= Edamame, itsu dekiru kanaa.
= I wonder when I can harvest Edamame.
Today’s lesson is the verb 出来る = できる= dekiru.
I know it is a VERY basic verb and many of you know already how to use it.
But as always I will try to include some useful information for even intermediate level students. OK?
★ polite form
出来ます= できます= dekimasu
★ negative form
出来ない = できない = dekinai
★ polite negative form
出来ません = できません = dekimasen.
★ past tense
出来なかった = できなかった = dekinakatta
★ polite past tense
出来ませんでした = できませんでした = dekimasen deshita
How use 出来る = できる = dekiru.
1) to be able to do something
(1) The potential form of する ( = suru), which means “to do”, is できる( = dekiru) which means “to be able to do, can do.”
*勉強(を）する = benkyou (wo) suru = to study
to be able to study 勉強 (が）できる ( = benkyou (ga) dekiru) to be able to study
Note: Be careful! When you use a potential form of verb, the particle changes to が ( = ga) or は ( = wa)
= Konna urusai tokoro dewa benkyou (ga) dekimasen.
= I can’t study in such noisy place.
*ゆっくりする = yukkuri suru = to relax
ゆっくりできる = yukkuri dekiru = to be able to relax
= Kyou wa nichiyoubi nanode yukkuri dekiru.
= It’s Sunday today so I can relax.
*運転する = untennsuru = to drive
運転できる( = unten dekiru) = to be able to drive
= Unten dekimasuka?
= Do you know how to drive? / Can you drive?
*信用する = shinyousuru= to trust
信用できる ( = shinyou dekiru) = to be able to trust
= Ano hito wa shinyou dekinai.
= I can’t trust that person.
*旅行する = ryokousuru = to travel
旅行できる = ryokou dekiru = to be able to travel
= Kono natsu, issho ni ryokou dekiru hito iru?
= Anybody can travel with me this summer?
!heartsippai! You can ask some permission with ~ できますか ( = dekimasuka) = May I?
*試着する = shichakusuru = to try something on
試着できる ( = shichaku dekiru) = to be able to try something on
= Kore shichaku dekimasuka?
= Can I try it on?
(2) verb + ことができる( = koto ga dekiru) = to be able to do something
The potential form of verbs
*読む = yomu = to read
読める = yomeru = to be able to read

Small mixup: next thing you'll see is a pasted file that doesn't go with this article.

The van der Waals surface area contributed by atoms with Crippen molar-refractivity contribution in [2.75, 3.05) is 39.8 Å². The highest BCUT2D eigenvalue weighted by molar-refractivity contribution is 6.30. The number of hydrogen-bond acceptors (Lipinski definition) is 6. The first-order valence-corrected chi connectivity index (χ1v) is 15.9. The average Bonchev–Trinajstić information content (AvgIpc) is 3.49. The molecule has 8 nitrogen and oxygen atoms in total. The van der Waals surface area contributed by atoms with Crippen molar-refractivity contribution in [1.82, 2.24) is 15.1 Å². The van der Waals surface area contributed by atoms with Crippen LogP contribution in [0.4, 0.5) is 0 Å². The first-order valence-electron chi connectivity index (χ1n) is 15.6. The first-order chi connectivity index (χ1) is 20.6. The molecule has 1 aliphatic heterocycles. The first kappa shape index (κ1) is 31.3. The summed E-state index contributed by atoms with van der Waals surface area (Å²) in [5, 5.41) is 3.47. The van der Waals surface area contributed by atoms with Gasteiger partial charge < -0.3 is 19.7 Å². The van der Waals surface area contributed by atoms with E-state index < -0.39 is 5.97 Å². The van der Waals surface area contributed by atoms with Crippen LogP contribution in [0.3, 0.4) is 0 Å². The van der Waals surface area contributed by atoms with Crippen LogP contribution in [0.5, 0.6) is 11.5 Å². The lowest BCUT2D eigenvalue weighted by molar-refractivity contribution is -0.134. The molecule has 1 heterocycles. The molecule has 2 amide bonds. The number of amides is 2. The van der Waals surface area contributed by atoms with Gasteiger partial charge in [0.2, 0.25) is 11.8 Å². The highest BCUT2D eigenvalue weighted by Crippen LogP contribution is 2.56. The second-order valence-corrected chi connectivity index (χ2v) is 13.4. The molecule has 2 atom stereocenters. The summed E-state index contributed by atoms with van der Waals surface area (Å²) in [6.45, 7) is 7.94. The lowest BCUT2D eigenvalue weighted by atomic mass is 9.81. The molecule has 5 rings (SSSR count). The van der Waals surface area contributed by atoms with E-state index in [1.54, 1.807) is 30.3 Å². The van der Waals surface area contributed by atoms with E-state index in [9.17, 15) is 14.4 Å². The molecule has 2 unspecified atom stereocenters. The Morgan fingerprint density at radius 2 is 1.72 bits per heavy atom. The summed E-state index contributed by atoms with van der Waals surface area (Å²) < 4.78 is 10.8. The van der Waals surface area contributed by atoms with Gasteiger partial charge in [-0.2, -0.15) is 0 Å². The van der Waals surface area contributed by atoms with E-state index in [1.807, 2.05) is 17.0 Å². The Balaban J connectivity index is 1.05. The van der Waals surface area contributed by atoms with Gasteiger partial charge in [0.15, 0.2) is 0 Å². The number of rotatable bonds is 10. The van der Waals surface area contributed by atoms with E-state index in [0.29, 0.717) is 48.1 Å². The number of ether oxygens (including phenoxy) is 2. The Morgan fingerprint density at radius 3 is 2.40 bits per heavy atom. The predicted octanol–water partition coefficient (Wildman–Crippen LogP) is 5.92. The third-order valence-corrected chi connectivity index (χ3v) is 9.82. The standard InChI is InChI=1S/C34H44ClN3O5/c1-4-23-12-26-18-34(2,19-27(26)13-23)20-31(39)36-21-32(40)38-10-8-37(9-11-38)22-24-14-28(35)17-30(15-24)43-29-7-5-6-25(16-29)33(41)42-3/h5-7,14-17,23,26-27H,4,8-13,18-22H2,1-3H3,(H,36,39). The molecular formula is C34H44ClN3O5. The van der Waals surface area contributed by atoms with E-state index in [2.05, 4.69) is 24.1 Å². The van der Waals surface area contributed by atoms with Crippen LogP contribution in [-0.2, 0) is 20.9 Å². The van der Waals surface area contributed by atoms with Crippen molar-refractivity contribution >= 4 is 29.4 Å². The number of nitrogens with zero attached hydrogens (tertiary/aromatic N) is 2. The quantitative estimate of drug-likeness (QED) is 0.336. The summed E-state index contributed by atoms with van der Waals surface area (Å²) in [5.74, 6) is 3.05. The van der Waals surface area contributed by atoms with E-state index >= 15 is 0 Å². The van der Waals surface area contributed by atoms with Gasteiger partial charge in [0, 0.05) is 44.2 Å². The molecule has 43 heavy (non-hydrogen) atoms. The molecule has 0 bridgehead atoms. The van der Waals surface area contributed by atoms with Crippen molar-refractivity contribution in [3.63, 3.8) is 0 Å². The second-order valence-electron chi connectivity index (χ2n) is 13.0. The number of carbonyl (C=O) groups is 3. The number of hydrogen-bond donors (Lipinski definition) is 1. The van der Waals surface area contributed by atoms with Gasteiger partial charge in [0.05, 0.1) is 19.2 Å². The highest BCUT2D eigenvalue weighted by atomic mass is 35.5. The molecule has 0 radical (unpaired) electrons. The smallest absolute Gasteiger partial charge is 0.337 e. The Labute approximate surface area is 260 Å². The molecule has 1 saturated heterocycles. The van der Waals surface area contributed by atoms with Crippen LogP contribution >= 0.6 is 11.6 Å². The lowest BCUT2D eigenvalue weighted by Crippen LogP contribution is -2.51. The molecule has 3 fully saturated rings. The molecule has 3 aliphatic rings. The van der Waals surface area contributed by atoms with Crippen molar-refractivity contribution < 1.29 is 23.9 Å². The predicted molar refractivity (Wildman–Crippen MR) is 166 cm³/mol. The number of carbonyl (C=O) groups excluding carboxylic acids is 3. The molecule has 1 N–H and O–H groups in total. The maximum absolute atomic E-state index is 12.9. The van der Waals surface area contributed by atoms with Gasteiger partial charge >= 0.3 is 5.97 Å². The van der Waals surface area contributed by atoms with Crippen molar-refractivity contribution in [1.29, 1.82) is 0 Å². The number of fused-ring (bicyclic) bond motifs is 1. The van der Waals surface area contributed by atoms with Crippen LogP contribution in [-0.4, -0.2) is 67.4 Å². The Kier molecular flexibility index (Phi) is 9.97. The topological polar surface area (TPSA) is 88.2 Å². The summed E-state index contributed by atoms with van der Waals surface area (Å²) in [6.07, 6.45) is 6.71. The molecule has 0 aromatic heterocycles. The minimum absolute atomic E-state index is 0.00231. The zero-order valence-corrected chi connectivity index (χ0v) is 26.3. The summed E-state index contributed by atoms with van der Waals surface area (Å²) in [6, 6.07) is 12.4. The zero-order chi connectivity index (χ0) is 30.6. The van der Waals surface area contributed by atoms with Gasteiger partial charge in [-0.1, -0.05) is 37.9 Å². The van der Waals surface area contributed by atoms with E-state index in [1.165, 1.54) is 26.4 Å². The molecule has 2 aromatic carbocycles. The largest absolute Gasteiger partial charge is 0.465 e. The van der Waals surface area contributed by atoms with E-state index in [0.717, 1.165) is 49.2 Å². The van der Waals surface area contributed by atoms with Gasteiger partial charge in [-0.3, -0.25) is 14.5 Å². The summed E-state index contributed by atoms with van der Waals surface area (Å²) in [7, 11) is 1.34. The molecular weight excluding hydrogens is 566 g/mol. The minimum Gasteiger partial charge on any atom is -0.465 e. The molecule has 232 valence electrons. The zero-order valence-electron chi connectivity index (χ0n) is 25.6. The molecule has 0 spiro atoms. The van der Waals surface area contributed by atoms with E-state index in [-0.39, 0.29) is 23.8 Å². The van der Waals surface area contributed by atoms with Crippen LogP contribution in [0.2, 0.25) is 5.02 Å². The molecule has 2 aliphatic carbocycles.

Ex. A) この漢字が読めます。
= Kono kanji ga yomemasu.
= I can read this kanji.
Now change the potential form to
★verb + ことができる ( = koto ga dekiru) = to be able to do ~
Ex. A) この漢字を読むことができます。
= Kono kanji wo yomu koto ga dekimasu
The difference between the regular potential form and verb + ことができる ( = koto ga dekiru)
They mean the same but verb + ことができる ( = koto ga dekiru) is more formal.
For example, when you want to see your friend, you usually say
= Ashita, aeru?
= Can I see you tomorrow?
= Ashita, au koto ga dekiru?
= Can I see you tomorrow? / Is it possible to see you tomorrow?
when you have something important to tell them.
= Fuku no saizu wo naosu koto wa dekimasu ka?
= Is it possible to adjust the size of the clothes?
= Ashi wo nenza shite ima, hashiru koto ga dekimasen.
= I sprained my leg, and I can’t run now.
= Zairyou ga sorotta kara yatto keiki wo yaku koto ga dekiru.
= I got all the ingredients now so I can finally bake a cake.
= Doitsugo wo hanasu koto wa dekimasuka?
= Can you speak German?
= Oai (surukoto ga) dekite kouei desu.
= It’s a pleasure to meet you.
When you want to show some contrast, you use the particle は ( = wa) →ことはできる( = koto wa dekiru)
= Henpin suru koto wa dekimasen.
= You can not return the item.
= Koara to shashin wo toru koto wa dekimasuga, dakko suru koto wa dekimasen.
= You are allowed to take a picture with Koala bears, but you can not hold them.
= Piano wo hiku koto wa dekiru ga, utau koto wa dekinai.
= I can play the piano, but I can not sing.
(3) noun + が ( = ga) + できる ( = dekiru) = capable of ~ , to be able to do ~ , to have ability to ~
= Kare wa shigoto ga dekiru.
= He is good at his work.
= Kono ko wa yonsai nanoni mou yomikaki ga dekiru.
= This child is only 4 years old but he/she can already read and write. (have ability to read and write)
= Isogashikute kaji ga dekinai.
= I am too busy to do housework.
= Chiisai kodomo demo dekiru geimu wa arimasuka?
= Do you have any games that even a little child can play?
= Nihon ni hyakunen mo sunde iru noni mada nihongo ga dekinai.
= I’ve been living in Japan for 100 years, and I still can’t speak Japanese. (I am not good at Japanese)
= Ippunkan ni nankai, udetatefuse ga dekiru?
= How many push ups can you do in one minute?
2) to have finished something / Something is done, something is ready, completed
= I finished it! / I made it! / It’s done!
= Yatto shukudai ga dekita.
= I finally finished my homework.
Ex. ご飯（or 夕食）ができましたよ。
= Gohan (or Yuushoku) ga dekimashita.
= The dinner is ready!
= Ryokou no junbi wa dekita no?
= Are you ready for traveling? (Did you pack your suitcase?)
3) to do a good job
= Shiken dekita?
= How was the exam? Did you do a good job in the exam?
= Zenzen dekinakatta.
= No, it was horrible.
= Ryouri ga dekiru hito to kekkon shitai.
= I would like to get married to someone who can cook.
3) to grow, to form, to develop something on / in your body
= Senaka ni odeki ga dekita.
= I got a boil on my back
= Amai mono wo tabesugite kao ni nikibi ga dekichatta.
= I ate too much sweets and got pimples on my face.
= Hiyakedome kuriimu wo nuranakatta kara, ippai shimi ga dekita.
= Since I didn’t use sunscreen, I got lots of sun spots.
= Kare wa shuyou ga dekita ga kurusi de naotta rashii.
= He got a tumor but it was treated (literally: healed) with medicine.
= Shiwa ga dekiru kara warawasenaide.
= Don’t make me laugh or I’ll get wrinkles.
= Kono seetaa wa kedama ga dekiru.
= This sweater develops little balls of fuzz (pills).
4) to get, to have ~ to form something
Ex. 行列の (or が) できるラーメン屋
= Gyouretsu no (or ga) dekiru raamenya.